Climate Change Reporting: A Catalyst for Change

The following is a speech given on Tuesday, April 2 by Hans Hoogervorst, chair of the International Accounting Standards Board, at the Climate-Related Financial Reporting Conference in Cambridge, U.K. 

I spent a long time in politics. As a liberal, free-market-oriented politician, I started out being skeptical about climate change. It did not sit well with me that so many people in the environmental movement at that time had a strong anti-market and anti-globalization agenda. It made the climate-change issue suspicious by association.

Over the years, I gradually changed my mind. I do not believe just in markets, but also in science, and I could simply no longer ignore the growing numbers of Nobel Prize winners warning against climate change.

Moreover, while I still believe that free-market policies generally deliver the best results, I also acknowledge that public policy is needed to counteract market failures.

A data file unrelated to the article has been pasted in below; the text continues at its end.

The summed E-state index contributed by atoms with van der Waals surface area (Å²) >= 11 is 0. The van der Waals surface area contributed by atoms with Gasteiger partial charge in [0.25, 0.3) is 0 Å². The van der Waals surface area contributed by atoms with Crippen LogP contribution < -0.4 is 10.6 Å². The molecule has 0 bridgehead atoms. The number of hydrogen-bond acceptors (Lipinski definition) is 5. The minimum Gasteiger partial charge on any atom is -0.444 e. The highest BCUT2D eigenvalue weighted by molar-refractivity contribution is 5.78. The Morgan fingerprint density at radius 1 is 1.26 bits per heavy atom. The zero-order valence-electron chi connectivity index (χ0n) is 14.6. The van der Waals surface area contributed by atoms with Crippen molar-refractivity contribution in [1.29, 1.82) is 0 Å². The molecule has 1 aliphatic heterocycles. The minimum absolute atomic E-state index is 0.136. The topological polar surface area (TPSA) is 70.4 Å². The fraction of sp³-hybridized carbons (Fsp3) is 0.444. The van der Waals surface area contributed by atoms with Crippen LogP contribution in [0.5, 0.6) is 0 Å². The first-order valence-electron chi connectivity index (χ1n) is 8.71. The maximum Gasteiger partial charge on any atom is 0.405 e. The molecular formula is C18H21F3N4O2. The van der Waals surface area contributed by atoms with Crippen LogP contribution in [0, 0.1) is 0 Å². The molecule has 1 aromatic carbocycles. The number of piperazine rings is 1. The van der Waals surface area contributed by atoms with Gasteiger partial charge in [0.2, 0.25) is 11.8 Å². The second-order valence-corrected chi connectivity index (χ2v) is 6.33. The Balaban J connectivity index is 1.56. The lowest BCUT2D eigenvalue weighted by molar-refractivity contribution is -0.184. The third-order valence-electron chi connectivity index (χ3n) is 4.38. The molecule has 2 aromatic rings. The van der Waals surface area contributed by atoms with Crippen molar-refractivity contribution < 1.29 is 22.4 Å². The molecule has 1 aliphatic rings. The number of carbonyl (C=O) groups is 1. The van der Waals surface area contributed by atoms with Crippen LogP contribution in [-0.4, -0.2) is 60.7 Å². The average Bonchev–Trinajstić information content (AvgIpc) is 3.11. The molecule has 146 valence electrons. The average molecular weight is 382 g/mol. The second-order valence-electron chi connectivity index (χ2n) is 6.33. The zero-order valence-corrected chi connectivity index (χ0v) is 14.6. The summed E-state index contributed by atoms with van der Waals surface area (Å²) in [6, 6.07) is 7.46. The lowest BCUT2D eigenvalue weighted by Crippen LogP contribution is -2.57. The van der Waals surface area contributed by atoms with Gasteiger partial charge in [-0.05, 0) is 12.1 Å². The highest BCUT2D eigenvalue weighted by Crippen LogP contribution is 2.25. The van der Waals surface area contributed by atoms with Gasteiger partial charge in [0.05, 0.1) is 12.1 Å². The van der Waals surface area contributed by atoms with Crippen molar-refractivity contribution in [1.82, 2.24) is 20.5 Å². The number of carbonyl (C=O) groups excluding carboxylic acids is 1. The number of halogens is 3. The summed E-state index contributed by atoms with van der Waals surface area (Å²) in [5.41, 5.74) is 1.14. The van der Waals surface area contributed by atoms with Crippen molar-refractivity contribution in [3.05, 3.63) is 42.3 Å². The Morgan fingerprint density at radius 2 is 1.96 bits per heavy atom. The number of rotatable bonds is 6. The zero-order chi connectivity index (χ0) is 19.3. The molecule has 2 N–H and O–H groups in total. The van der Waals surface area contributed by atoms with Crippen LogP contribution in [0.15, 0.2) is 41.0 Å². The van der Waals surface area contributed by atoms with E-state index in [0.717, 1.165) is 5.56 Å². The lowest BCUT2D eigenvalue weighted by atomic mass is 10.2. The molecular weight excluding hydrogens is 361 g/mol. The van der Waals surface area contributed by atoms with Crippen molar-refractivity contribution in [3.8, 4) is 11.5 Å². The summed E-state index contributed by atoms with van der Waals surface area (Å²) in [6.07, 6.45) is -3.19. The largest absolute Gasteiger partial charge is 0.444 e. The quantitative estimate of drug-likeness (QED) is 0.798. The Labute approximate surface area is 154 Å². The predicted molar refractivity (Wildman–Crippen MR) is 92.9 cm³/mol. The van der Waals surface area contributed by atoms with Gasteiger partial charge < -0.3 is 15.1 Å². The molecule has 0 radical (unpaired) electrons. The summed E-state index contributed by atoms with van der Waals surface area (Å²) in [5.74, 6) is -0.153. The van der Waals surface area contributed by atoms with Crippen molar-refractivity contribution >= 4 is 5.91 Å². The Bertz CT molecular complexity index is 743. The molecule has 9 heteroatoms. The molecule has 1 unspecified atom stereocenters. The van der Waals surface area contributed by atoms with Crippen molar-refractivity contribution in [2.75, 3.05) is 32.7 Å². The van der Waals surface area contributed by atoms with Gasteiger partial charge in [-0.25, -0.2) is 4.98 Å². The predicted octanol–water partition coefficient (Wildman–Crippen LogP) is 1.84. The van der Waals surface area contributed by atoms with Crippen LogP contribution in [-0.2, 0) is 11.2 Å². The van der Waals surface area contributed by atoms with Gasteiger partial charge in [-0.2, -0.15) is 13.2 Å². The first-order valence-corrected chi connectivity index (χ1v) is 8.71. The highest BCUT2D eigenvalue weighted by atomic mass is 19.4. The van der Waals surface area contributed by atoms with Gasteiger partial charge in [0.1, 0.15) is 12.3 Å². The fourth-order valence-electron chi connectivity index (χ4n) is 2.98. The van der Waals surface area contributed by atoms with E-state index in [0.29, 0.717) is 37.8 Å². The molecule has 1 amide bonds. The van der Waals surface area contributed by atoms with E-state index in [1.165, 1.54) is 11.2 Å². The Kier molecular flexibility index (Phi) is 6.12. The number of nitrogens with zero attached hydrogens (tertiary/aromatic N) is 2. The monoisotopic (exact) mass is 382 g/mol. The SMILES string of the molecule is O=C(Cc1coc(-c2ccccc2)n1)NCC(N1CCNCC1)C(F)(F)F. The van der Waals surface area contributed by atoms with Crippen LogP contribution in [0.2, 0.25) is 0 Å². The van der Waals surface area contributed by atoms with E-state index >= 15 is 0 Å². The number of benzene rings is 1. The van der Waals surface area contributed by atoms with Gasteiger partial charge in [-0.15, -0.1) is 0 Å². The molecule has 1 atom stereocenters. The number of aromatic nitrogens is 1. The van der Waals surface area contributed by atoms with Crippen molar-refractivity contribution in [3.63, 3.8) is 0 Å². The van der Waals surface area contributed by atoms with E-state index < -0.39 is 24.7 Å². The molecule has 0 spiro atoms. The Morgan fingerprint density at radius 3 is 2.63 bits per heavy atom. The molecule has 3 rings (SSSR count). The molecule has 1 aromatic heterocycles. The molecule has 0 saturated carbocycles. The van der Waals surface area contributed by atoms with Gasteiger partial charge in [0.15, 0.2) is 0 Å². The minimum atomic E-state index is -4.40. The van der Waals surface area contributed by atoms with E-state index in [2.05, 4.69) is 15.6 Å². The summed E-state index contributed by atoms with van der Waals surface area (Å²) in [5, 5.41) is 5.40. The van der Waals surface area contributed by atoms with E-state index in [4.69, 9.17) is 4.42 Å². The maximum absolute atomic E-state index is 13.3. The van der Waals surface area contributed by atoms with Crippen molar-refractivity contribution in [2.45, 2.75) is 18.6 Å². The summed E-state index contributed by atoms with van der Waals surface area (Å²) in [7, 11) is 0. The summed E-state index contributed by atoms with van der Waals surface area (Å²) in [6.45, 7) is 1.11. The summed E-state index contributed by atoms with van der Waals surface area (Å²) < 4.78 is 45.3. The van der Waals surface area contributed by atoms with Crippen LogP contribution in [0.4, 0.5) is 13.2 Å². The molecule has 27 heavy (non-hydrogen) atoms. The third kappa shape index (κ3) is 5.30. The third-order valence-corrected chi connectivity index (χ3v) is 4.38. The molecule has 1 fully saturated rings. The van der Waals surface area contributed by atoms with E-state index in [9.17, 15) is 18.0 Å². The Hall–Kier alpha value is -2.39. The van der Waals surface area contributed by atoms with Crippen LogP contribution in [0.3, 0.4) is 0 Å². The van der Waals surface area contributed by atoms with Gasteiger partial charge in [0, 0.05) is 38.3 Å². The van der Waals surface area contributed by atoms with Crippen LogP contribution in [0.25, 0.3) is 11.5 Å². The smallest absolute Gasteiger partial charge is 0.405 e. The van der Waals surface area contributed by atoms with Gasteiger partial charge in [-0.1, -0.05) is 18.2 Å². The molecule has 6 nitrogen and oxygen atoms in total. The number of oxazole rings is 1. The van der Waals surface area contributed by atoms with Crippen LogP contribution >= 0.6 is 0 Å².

Climate change is a massive example of such market failure. Just look at aviation. It is one of the fastest-growing sources of greenhouse gas emissions and the most climate-intensive form of transport. Yet the price of international airline tickets in no way reflects the negative externalities of flying.

Substantial taxes would be necessary to adequately price in its negative environmental impact, but instead, aviation is not subject to fuel tax or VAT. It is heavily subsidized compared to other sectors of the economy.

As a result, a gas-guzzling flight from London to Amsterdam can be cheaper than the eco-friendly hybrid taxi to the airport! The economics of the aviation industry is a market failure, compounded by a public policy failure.

In an ideal world, there would be no need for sustainability reporting. Negative externalities, such as pollution, would be adequately taxed so that the price of a product would reflect the cost it imposes on the environment. A realistic carbon tax would cause the financial statements of smokestack industries to reflect the true costs of their products.

Should these costs make an economic activity unfeasible, the financial statements would show the impairment of its related assets. Financial reporting and sustainability reporting would be one and the same.

This is the reason why many people see climate-change reporting, or more broadly sustainability reporting, as an important catalyst for change.

*To read the full article, click here.

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Deb McNamara